I often debate the merits of using the PC as a music playback device. I have friends who spend their entire work day with music playing on their PCs, and many of these people have invested some serious money in speakers attached to those PCs. The music quality is OK, but hearing a system sound at the same volume as a song that's playing is annoying. I set my PC's volume level as low as possible to let me hear system event notifications. When I crank up the volume for music, the last thing I want to hear is a loud boing from Eudora telling me I have new email.
I really haven't experimented with direct music playback on my PC beyond casual listening to my music collection. Buying an inexpensive stereo system seemed simpler than dealing with a sound card and connecting various peripherals. But after I ripped most of my music collection to a hard disk on one of my network machines, I began to look a little more seriously for a clean way to play back that music that didn't involve a jerry-rigged system with miles of cable connections.
As if reading my mind, Yamaha entered the scene with its Convergence of Audio/Video and Information Technology (CAVIT) product line. CAVIT is what Connected Home Magazine is all about, so I knew I must be on the right track. I ordered the top-of-the-line CAVIT product, the RP-U200 CAVIT External Audio Soundboard Receiver.
You're probably wondering what an External Audio Soundboard Receiver is. Aside from being a complete Dolby Digital 5.1 and DTS 12-watt, 5-channel amplifier and tuner, the RP-U200 is the only audio playback and recording device that your computer needs. The RP-U200 operates in a pure digital mode, independent of the sound card in your computer (PC or Macintosh). The RP-U200 connects to your computer through a USB cable and installs driver software that tells the OS that the USB device is the sound hardware for playback and recording.
This connection is purely digital from the PC to the digital signal processor (DSP) embedded in the RP-U200, where analog conversion finally occurs (so you can hear the music). This setup means that no analog artifacts—generated by the plethora of cabling you might otherwise have—can affect music playback. The RP-U200 is like a typical stereo receiver: You connect speakers to the RP-U200, and it connects to devices that provide the audio source (it does have a built-in FM tuner). Your PC is the receiver's audio source and control mechanism, and its only connection to the RP-U200 is the USB cable.
Like any stereo receiver, the RP-U200 has various connection options for other audio/visual (A/V) components, so you can connect other devices to the receiver for playback or recording purposes. Because the unit is a 14 x 14 x 4 brick, standing on edge, the back panel supports a limited number of connections. Yamaha has done a good job of selecting appropriate connection types.
Installing the RP-U200 on my Windows 2000 Professional desktop system was simple. I plugged the receiver into the USB connection, turned on the device, and installed the supplied software. The RP-U200 doesn't come with speakers, but Yamaha had thoughtfully provided its NS-U40P five-piece Cube Centric speaker system. These small speakers, designed for desktop use, connected like any speaker with the wiring supplied in the box. Setting up the speakers took longer than installing the RP-U200, but I was ready to play music about 10 minutes after I opened the boxes. I checked the Sound and Multimedia Control Panel applet to make sure the RP-U200 was configured as the default playback device and fired up Windows Media Player (WMP). Music began playing from the speakers, so I had set up everything correctly.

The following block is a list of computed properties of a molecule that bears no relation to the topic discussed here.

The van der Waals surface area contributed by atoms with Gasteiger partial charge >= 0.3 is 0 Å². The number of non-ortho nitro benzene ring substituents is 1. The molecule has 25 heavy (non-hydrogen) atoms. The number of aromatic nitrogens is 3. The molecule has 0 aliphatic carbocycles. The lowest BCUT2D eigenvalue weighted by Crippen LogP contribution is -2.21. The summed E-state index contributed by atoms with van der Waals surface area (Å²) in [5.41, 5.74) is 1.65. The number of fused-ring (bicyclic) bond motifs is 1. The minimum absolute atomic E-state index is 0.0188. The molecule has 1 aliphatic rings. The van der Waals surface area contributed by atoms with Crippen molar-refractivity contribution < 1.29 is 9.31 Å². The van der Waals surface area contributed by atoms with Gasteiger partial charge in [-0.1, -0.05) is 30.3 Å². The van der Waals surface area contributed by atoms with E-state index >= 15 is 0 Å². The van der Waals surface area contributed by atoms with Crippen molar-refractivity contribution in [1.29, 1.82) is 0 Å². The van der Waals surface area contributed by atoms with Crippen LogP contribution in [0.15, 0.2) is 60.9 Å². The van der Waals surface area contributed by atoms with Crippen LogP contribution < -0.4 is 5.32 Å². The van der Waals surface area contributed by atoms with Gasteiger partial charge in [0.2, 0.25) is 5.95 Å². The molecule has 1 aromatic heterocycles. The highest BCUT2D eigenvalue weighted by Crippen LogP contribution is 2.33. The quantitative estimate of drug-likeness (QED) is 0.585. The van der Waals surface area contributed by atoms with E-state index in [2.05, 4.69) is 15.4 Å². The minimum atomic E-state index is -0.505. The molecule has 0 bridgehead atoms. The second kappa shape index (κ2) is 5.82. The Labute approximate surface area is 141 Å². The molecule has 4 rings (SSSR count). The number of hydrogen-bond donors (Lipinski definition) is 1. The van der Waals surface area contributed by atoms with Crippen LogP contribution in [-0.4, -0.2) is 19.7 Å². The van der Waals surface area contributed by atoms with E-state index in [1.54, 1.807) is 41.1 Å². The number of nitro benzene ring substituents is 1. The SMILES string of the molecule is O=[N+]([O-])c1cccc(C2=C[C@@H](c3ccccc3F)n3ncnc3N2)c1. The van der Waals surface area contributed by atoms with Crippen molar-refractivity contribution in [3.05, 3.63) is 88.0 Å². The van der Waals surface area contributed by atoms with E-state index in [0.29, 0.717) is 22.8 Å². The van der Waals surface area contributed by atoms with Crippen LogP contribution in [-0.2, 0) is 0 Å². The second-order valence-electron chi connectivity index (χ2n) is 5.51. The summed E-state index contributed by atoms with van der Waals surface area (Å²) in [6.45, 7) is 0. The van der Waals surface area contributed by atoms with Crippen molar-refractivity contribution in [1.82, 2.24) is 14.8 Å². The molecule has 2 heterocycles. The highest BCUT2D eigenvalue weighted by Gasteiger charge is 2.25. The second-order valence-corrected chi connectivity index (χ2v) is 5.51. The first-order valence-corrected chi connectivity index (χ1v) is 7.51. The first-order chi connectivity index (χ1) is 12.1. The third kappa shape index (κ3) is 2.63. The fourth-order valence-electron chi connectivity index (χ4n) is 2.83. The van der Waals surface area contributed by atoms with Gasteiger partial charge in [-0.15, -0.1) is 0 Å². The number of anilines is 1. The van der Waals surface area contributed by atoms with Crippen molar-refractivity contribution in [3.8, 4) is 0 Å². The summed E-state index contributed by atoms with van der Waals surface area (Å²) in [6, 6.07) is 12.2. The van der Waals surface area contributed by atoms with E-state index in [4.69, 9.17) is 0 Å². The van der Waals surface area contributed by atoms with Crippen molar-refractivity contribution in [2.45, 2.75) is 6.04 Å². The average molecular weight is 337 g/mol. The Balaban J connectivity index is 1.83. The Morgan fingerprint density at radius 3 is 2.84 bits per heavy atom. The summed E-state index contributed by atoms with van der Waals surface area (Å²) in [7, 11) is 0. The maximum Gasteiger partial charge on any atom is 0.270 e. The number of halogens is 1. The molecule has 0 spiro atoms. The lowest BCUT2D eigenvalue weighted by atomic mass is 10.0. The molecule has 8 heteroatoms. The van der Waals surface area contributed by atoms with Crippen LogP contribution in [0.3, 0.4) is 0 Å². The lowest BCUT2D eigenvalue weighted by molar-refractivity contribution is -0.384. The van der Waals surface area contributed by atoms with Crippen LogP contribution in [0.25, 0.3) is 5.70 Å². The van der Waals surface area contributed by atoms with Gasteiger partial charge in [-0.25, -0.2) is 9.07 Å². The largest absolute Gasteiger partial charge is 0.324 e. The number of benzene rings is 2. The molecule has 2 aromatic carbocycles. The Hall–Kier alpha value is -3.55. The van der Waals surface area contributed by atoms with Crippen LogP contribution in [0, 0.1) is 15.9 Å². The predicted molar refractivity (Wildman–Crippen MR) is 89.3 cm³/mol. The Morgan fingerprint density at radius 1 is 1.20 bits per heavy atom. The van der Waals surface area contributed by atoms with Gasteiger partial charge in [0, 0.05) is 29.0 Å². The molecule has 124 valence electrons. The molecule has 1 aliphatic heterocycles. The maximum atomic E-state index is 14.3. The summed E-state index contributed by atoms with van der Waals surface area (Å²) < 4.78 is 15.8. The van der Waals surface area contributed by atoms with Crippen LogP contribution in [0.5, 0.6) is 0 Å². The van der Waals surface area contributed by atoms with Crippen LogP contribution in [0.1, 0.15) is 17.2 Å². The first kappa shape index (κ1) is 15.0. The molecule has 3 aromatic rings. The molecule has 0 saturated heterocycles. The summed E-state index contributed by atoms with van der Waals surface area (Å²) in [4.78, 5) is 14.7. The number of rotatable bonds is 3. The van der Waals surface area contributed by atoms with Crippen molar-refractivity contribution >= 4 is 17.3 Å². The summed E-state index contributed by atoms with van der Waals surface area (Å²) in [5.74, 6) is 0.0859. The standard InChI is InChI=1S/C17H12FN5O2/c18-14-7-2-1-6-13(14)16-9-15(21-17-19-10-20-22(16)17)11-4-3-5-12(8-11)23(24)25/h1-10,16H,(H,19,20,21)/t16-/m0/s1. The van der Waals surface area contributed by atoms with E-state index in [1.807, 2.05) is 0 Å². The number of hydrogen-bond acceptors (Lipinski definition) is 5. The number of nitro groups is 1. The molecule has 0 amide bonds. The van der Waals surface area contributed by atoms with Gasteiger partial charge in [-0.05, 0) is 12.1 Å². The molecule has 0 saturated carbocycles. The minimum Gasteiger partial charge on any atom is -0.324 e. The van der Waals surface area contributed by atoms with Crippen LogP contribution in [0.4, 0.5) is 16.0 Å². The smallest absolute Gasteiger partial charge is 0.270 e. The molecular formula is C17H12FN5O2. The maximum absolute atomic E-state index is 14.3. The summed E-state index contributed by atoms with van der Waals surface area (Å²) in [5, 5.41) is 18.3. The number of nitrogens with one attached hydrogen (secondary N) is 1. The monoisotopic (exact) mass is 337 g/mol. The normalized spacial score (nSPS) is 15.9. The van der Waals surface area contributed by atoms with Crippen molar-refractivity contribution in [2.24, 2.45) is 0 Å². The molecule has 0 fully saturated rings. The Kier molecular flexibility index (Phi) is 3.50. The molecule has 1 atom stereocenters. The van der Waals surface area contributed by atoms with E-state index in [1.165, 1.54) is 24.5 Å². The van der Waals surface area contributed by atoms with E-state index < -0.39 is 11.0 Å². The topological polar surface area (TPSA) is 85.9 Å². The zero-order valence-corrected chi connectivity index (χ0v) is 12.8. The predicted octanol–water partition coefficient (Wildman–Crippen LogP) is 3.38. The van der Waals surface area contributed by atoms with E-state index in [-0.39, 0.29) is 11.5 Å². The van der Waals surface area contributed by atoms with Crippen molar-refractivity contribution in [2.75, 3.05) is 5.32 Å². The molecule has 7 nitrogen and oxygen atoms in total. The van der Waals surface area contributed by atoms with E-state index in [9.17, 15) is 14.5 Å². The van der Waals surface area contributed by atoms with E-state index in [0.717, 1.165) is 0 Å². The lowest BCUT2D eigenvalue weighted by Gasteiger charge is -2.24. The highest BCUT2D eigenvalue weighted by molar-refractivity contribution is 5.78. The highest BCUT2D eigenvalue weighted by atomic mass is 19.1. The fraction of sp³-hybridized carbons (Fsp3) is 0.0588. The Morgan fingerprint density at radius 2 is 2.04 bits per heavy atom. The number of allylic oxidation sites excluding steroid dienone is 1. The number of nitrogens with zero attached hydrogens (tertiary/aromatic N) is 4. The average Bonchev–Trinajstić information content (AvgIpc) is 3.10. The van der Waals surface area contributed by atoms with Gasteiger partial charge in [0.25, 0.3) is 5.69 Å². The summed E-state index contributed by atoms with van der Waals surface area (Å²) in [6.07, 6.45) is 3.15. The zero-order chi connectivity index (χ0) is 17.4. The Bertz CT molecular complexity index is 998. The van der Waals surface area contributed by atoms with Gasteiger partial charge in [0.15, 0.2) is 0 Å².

Next, I looked at the application that lets you control the receiver from the PC. The RP-U200 control application is easy to use, but it's also the product's weakest component. The interface is intuitive for some basic tasks, such as selecting the playback device or the DSP mode, and the application has a clearly marked Setup button for core configuration tasks, but it lacks features such as Tool Tips, which means you need to guess what some of the buttons on the interface do. The control software is skinable, and it has a two-mode display—full and minimized—although the minimized display lacks any controls (you need to use the full display to do anything beyond muting the music or closing the application). The control application doesn't let you minimize the System tray, and some of the details in the Advanced configuration screen for the Dolby Digital 5.1 sound field are difficult to read on a 1600 x 1200 screen. The control software does address my loud boing complaint; by default, system sounds play at 50 percent of the set volume level.
The control application software doesn't have to be running for the receiver to work with the PC. The RP-U200 includes a full-featured remote control that can access every function of the receiver (configuring the USB connection and the speakers does require the control software).
Everyone who walks into my office asks me about the RP-U200. When I explain what it is and demonstrate what it does, the reaction is a uniform wow! The suggested retail price of $449 is on the high side of acceptable, but the price likely will come down as the unit enters more retail outlets. If you're looking for excellent sound playback from your PC in a form reasonable for office or cubicle use (it has optimized DSP settings for use with headphones), you won't find a better solution than the Yamaha RP-U200.